Visit He’eia State Park & Revive an Important Estuary

by Hui o Koolaupoko

Located on Oahu’s windward coast lies He’eia State Park fronting Kane’ohe Bay which contains the island’s only barrier reef.  The bay is fed by an estuary where Invasive plants have found their way in, choking natural irrigation routes and making it nearly impassable for native fish like the ‘o’opu.

Help us clear the stream and bring back plants that aid in control of erosion and filter stormwater runoff.  Across from the estuary is an ancient Hawaiian fishpond, which by special agreement, allows our volunteers a rare chance to walk upon its walls to see a sustainable form of aqua-culture unique to this part of the world.  With your contributions, we will further our mission to bring the area back from what would otherwise be irreparable.

Highlights

  • Increase native Hawaiian plant habitat  
  • Remove invasive species
  • Get muddy
  • Earn passage to the largest kuapā (hand made walled) fishpond dating 600+ year in Hawaiian existence

Know before you book

  • Ability to perform gardening tasks while bending and lifting
  • no drop-ins; must register in advance clicking the calendar link on this page
  • Participants under age 16 must have adult supervision; Participants under the age of 18, attending without their parent or legal guardian must bring the signed waiver; all others will sign the waiver upon arrival

3 reviews

  1. Walking on an ancient fish pond wall

    I arrived at Heʻeia park by bus within an hour of leaving Waikiki. The welcome center redirected me to a slope where the estuary meets the sea fronting an 600+ year old fish pond – a sight I would have never known about had it not been for this wonderful project. Kristen and her intern TJ did a great job orienting us (about 18 today), by plucking 4 invasive plants and passing them around, then showing us the natives. First we plucked the bad for an hour, then during a snack break she explained more about the significance of this scenic area and her organization HOK. Soon we planted the good which felt really poignant – something to come back to see and know we made a difference. At noon we wrapped up. Then Kristen invited us to wade across the estuary and experience a rare privilege – walk upon the ancient fish pond walls- normally Kapu (off-limits) – but we were granted access. It was awe inspiring to stand under the haleʻs and see the little fish swim in through the mangrove fashioned gates where they stay until harvested. This pond, she explained, was among the largest to be fully encircled at sea by this ancient wall. Kristen also pointed out Coconut (aka Gilliganʻs) Island just yonder. Afterwards, all up us new found friend gathered at the Heʻeia grill right on the waterfront overlooking kayaks that were headed to the Kaneohe sandbar. Mahalo everyone. It was so great to volunteer, share, learn and experience with you today.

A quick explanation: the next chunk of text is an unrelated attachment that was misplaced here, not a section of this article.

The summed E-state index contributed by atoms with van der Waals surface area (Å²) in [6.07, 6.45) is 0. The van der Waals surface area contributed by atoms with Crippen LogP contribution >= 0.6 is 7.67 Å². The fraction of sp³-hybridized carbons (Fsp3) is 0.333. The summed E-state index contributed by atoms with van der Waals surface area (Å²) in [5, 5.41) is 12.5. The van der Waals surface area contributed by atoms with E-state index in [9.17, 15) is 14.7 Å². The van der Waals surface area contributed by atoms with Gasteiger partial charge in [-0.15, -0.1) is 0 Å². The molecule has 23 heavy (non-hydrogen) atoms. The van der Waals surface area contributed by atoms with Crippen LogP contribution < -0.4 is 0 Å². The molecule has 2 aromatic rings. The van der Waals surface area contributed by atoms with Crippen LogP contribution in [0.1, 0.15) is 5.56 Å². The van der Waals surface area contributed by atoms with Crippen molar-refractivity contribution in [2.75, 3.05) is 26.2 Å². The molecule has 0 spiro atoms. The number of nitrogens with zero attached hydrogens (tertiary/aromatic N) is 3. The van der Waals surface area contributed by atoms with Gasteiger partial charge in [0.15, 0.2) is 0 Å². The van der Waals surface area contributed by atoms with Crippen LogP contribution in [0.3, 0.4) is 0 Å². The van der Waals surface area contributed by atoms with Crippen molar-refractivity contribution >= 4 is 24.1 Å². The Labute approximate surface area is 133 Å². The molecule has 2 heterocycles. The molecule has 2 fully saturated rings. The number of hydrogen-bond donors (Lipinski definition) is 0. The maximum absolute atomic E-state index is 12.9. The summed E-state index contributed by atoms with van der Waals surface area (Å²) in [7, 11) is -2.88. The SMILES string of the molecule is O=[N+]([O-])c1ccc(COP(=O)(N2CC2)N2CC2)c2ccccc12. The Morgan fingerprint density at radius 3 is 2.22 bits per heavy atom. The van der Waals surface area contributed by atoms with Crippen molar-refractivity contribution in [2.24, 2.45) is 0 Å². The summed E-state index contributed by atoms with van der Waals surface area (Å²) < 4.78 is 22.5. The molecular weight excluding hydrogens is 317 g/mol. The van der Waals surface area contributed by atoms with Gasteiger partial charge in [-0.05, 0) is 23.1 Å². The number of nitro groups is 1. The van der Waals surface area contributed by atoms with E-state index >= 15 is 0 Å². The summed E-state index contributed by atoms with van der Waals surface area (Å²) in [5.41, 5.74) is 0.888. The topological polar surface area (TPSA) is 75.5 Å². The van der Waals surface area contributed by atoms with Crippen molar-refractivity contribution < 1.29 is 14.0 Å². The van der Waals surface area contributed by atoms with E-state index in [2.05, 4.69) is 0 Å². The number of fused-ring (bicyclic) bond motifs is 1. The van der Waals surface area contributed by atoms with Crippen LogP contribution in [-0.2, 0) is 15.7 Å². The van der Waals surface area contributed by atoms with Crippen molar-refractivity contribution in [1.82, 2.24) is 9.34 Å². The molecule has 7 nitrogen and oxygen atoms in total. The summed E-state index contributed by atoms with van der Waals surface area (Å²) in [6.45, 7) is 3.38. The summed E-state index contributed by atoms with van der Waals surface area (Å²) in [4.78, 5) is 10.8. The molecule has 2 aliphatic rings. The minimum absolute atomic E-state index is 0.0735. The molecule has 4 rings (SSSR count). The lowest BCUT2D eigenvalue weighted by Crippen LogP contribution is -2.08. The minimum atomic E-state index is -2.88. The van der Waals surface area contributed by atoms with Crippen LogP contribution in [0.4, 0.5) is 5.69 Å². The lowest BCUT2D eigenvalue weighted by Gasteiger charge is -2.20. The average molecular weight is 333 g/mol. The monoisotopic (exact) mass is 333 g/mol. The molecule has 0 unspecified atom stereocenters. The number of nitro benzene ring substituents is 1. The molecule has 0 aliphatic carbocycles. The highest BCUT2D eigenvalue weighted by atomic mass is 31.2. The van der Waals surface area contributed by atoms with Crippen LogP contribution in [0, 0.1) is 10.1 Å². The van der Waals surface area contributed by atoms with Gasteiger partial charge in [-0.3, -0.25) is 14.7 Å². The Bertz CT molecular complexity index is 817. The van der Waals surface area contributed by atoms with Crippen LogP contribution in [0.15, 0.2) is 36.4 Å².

2. Mud Fight

    What an experience! The Heʻeia park is a must see by it self and then the walk on the FishPond topped everything. I have never seen Stingrays before but we were lucky and saw some while walking on the pond.
    There is only one thing you have to consider when taking part in this great activity. You will get muddy so wear old shoes and clothes! But if you are okay with that it is a lot of fun!

  3. So much fun, very informative

    My boyfriend and I had such a fun time volunteering at He’eia State Park! We started the day with removing invasive plant species. as well as learning about all the native ones. We also got to walk across the stream and check out the fishpond which was really cool. We saw a bunch of fish since because it was a super clear day. Highly recommend! Thank you!

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Kamehameha Highway 46-465
Kaneohe 96744 HI US
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